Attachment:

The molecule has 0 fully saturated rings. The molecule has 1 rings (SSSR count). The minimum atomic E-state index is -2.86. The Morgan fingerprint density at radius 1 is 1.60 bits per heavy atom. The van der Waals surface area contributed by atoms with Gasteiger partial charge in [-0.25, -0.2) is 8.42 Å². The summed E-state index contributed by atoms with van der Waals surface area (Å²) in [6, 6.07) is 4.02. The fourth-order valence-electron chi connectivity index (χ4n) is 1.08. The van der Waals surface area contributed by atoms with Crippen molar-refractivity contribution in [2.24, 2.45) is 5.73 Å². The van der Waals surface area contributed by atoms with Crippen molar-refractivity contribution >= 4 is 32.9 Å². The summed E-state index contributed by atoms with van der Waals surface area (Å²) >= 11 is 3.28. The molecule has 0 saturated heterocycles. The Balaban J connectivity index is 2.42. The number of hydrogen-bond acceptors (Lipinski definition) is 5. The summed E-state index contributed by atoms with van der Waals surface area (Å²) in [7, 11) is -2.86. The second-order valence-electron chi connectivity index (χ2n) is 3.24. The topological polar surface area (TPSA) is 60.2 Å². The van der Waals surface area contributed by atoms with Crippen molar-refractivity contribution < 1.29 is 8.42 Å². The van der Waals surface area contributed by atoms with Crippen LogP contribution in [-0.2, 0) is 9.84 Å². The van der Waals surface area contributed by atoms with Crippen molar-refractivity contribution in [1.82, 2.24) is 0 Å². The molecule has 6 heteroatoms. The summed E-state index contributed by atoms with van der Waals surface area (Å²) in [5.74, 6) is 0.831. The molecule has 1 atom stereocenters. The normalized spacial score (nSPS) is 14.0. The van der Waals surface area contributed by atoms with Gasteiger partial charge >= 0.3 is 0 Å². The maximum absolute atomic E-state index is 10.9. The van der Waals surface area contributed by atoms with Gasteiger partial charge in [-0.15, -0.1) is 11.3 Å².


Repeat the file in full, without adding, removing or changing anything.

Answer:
The molecule has 0 fully saturated rings. The molecule has 1 rings (SSSR count). The minimum atomic E-state index is -2.86. The Morgan fingerprint density at radius 1 is 1.60 bits per heavy atom. The van der Waals surface area contributed by atoms with Gasteiger partial charge in [-0.25, -0.2) is 8.42 Å². The summed E-state index contributed by atoms with van der Waals surface area (Å²) in [6, 6.07) is 4.02. The fourth-order valence-electron chi connectivity index (χ4n) is 1.08. The van der Waals surface area contributed by atoms with Crippen molar-refractivity contribution in [2.24, 2.45) is 5.73 Å². The van der Waals surface area contributed by atoms with Crippen molar-refractivity contribution >= 4 is 32.9 Å². The summed E-state index contributed by atoms with van der Waals surface area (Å²) >= 11 is 3.28. The molecule has 0 saturated heterocycles. The Balaban J connectivity index is 2.42. The number of hydrogen-bond acceptors (Lipinski definition) is 5. The summed E-state index contributed by atoms with van der Waals surface area (Å²) in [7, 11) is -2.86. The second-order valence-electron chi connectivity index (χ2n) is 3.24. The topological polar surface area (TPSA) is 60.2 Å². The van der Waals surface area contributed by atoms with Crippen molar-refractivity contribution < 1.29 is 8.42 Å². The van der Waals surface area contributed by atoms with Crippen LogP contribution in [-0.2, 0) is 9.84 Å². The van der Waals surface area contributed by atoms with Crippen molar-refractivity contribution in [1.82, 2.24) is 0 Å². The molecule has 6 heteroatoms. The summed E-state index contributed by atoms with van der Waals surface area (Å²) in [5.74, 6) is 0.831. The molecule has 1 atom stereocenters. The normalized spacial score (nSPS) is 14.0. The van der Waals surface area contributed by atoms with Gasteiger partial charge >= 0.3 is 0 Å². The maximum absolute atomic E-state index is 10.9. The van der Waals surface area contributed by atoms with Gasteiger partial charge in [-0.15, -0.1) is 11.3 Å².